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ISSN: 2155-9619
Journal of Nuclear Medicine & Radiation Therapy
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Characterization of Attenuating Properties of Novel Composite Radiation Shields

Abdulraheem Kinsaraa1, Ahmed Sherif El-Gizawyab1,2* and Xuewei Mab2

1Faculty of Engineering, King Abdulaziz University, Jeddah, Saudi Arabia

2College of Engineering, University of Missouri-Columbia, Columbia, Missouri, USA

*Corresponding Author:
Ahmed Sherif El-Gizawyab
University of Missouri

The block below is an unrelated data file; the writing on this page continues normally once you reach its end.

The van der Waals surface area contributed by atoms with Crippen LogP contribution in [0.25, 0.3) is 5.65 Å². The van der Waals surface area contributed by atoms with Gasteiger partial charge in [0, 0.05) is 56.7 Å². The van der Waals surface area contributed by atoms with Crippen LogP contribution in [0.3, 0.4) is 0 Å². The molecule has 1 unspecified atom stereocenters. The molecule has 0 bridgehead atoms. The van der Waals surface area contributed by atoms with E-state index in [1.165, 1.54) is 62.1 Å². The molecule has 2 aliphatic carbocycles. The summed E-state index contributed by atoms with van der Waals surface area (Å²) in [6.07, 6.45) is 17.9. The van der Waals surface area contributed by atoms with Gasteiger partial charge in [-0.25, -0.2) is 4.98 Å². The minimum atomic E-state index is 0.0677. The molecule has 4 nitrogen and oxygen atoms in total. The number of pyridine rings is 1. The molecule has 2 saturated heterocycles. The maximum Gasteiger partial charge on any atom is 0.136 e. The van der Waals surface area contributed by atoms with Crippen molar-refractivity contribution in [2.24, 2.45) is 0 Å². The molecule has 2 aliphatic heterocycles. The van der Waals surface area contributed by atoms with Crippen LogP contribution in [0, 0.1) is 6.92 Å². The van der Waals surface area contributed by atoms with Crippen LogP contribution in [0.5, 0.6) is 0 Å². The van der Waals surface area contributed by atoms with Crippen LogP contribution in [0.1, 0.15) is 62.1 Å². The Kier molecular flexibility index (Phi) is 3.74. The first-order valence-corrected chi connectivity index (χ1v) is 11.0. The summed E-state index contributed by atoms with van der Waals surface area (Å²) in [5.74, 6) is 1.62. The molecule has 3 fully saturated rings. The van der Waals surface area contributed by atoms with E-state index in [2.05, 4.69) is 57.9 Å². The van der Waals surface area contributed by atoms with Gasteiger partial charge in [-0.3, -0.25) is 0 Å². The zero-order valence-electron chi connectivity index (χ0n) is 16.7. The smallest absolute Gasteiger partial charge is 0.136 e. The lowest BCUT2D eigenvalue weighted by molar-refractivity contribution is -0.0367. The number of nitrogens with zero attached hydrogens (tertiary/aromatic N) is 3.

Columbia, Missouri, USA
Tel: 573-489-8593
E-mail: [email protected]

Received date: September 29, 2016; Accepted date: October 27, 2016; Published date: November 03, 2016

Citation: Kinsaraa A, El-Gizawyab AS, Mab X (2016) Characterization of Attenuating Properties of Novel Composite Radiation Shields. J Nucl Med Radiat Ther 7:316. doi: 10.4172/2155-9619.1000316

Copyright: © 2016 Kinsaraa A, et al. This is an open-access article distributed under the terms of the Creative Commons Attribution License, which permits unrestricted use, distribution, and reproduction in any medium, provided the original author and source are credited.

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Abstract